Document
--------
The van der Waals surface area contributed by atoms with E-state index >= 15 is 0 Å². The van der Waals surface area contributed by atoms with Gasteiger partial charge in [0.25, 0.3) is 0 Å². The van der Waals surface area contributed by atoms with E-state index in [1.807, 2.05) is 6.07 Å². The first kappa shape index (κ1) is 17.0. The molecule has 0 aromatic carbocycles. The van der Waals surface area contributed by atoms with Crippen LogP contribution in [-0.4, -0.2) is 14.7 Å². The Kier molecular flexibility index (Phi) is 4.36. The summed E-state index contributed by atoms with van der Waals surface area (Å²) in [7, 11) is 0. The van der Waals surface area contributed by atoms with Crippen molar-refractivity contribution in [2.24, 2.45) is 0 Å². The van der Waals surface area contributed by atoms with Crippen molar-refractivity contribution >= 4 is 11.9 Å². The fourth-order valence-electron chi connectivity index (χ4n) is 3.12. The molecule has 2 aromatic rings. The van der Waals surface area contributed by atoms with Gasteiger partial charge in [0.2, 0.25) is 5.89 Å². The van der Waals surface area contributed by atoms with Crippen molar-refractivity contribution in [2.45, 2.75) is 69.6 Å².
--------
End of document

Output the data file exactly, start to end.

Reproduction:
The van der Waals surface area contributed by atoms with E-state index >= 15 is 0 Å². The van der Waals surface area contributed by atoms with Gasteiger partial charge in [0.25, 0.3) is 0 Å². The van der Waals surface area contributed by atoms with E-state index in [1.807, 2.05) is 6.07 Å². The first kappa shape index (κ1) is 17.0. The molecule has 0 aromatic carbocycles. The van der Waals surface area contributed by atoms with Crippen LogP contribution in [-0.4, -0.2) is 14.7 Å². The Kier molecular flexibility index (Phi) is 4.36. The summed E-state index contributed by atoms with van der Waals surface area (Å²) in [7, 11) is 0. The van der Waals surface area contributed by atoms with Crippen molar-refractivity contribution in [2.24, 2.45) is 0 Å². The van der Waals surface area contributed by atoms with Crippen molar-refractivity contribution >= 4 is 11.9 Å². The fourth-order valence-electron chi connectivity index (χ4n) is 3.12. The molecule has 2 aromatic rings. The van der Waals surface area contributed by atoms with Gasteiger partial charge in [0.2, 0.25) is 5.89 Å². The van der Waals surface area contributed by atoms with Crippen molar-refractivity contribution in [2.45, 2.75) is 69.6 Å².